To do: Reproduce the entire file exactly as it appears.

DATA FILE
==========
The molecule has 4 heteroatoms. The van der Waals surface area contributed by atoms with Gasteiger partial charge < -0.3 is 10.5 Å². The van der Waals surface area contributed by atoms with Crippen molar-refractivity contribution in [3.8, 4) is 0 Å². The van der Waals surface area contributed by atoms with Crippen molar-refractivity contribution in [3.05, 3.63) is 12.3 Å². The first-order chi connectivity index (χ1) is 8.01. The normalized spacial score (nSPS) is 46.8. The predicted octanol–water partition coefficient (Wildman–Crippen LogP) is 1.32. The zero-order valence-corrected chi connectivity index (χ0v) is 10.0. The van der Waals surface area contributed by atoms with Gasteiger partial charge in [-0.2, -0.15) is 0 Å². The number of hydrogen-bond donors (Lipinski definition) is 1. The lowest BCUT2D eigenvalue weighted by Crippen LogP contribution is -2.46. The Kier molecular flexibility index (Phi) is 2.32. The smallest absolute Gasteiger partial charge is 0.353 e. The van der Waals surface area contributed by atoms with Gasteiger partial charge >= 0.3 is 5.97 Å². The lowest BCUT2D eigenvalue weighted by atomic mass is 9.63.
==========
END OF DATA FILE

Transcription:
The molecule has 4 heteroatoms. The van der Waals surface area contributed by atoms with Gasteiger partial charge < -0.3 is 10.5 Å². The van der Waals surface area contributed by atoms with Crippen molar-refractivity contribution in [3.8, 4) is 0 Å². The van der Waals surface area contributed by atoms with Crippen molar-refractivity contribution in [3.05, 3.63) is 12.3 Å². The first-order chi connectivity index (χ1) is 8.01. The normalized spacial score (nSPS) is 46.8. The predicted octanol–water partition coefficient (Wildman–Crippen LogP) is 1.32. The zero-order valence-corrected chi connectivity index (χ0v) is 10.0. The van der Waals surface area contributed by atoms with Gasteiger partial charge in [-0.2, -0.15) is 0 Å². The number of hydrogen-bond donors (Lipinski definition) is 1. The lowest BCUT2D eigenvalue weighted by Crippen LogP contribution is -2.46. The Kier molecular flexibility index (Phi) is 2.32. The smallest absolute Gasteiger partial charge is 0.353 e. The van der Waals surface area contributed by atoms with Gasteiger partial charge >= 0.3 is 5.97 Å². The lowest BCUT2D eigenvalue weighted by atomic mass is 9.63.